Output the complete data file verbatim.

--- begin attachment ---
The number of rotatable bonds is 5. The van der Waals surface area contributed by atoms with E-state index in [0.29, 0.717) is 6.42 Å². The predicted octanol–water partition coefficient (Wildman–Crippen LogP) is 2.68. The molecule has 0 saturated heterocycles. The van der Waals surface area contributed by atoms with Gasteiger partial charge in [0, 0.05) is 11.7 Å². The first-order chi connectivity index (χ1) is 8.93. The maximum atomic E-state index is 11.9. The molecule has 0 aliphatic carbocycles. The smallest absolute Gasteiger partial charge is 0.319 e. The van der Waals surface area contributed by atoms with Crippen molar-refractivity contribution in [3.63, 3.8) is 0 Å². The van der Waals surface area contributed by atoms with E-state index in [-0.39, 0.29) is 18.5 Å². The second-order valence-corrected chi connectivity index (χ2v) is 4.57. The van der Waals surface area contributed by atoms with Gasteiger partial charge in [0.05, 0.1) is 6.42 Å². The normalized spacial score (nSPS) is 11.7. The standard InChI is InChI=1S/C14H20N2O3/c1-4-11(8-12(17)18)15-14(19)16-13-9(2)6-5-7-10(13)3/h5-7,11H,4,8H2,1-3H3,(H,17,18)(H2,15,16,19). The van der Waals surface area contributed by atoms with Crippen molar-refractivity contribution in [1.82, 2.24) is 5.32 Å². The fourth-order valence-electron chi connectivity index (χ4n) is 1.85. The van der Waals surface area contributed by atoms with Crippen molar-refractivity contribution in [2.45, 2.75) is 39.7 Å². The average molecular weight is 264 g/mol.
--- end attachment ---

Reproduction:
The number of rotatable bonds is 5. The van der Waals surface area contributed by atoms with E-state index in [0.29, 0.717) is 6.42 Å². The predicted octanol–water partition coefficient (Wildman–Crippen LogP) is 2.68. The molecule has 0 saturated heterocycles. The van der Waals surface area contributed by atoms with Gasteiger partial charge in [0, 0.05) is 11.7 Å². The first-order chi connectivity index (χ1) is 8.93. The maximum atomic E-state index is 11.9. The molecule has 0 aliphatic carbocycles. The smallest absolute Gasteiger partial charge is 0.319 e. The van der Waals surface area contributed by atoms with Crippen molar-refractivity contribution in [3.63, 3.8) is 0 Å². The van der Waals surface area contributed by atoms with E-state index in [-0.39, 0.29) is 18.5 Å². The second-order valence-corrected chi connectivity index (χ2v) is 4.57. The van der Waals surface area contributed by atoms with Gasteiger partial charge in [0.05, 0.1) is 6.42 Å². The normalized spacial score (nSPS) is 11.7. The standard InChI is InChI=1S/C14H20N2O3/c1-4-11(8-12(17)18)15-14(19)16-13-9(2)6-5-7-10(13)3/h5-7,11H,4,8H2,1-3H3,(H,17,18)(H2,15,16,19). The van der Waals surface area contributed by atoms with Crippen molar-refractivity contribution in [1.82, 2.24) is 5.32 Å². The fourth-order valence-electron chi connectivity index (χ4n) is 1.85. The van der Waals surface area contributed by atoms with Crippen molar-refractivity contribution in [2.45, 2.75) is 39.7 Å². The average molecular weight is 264 g/mol.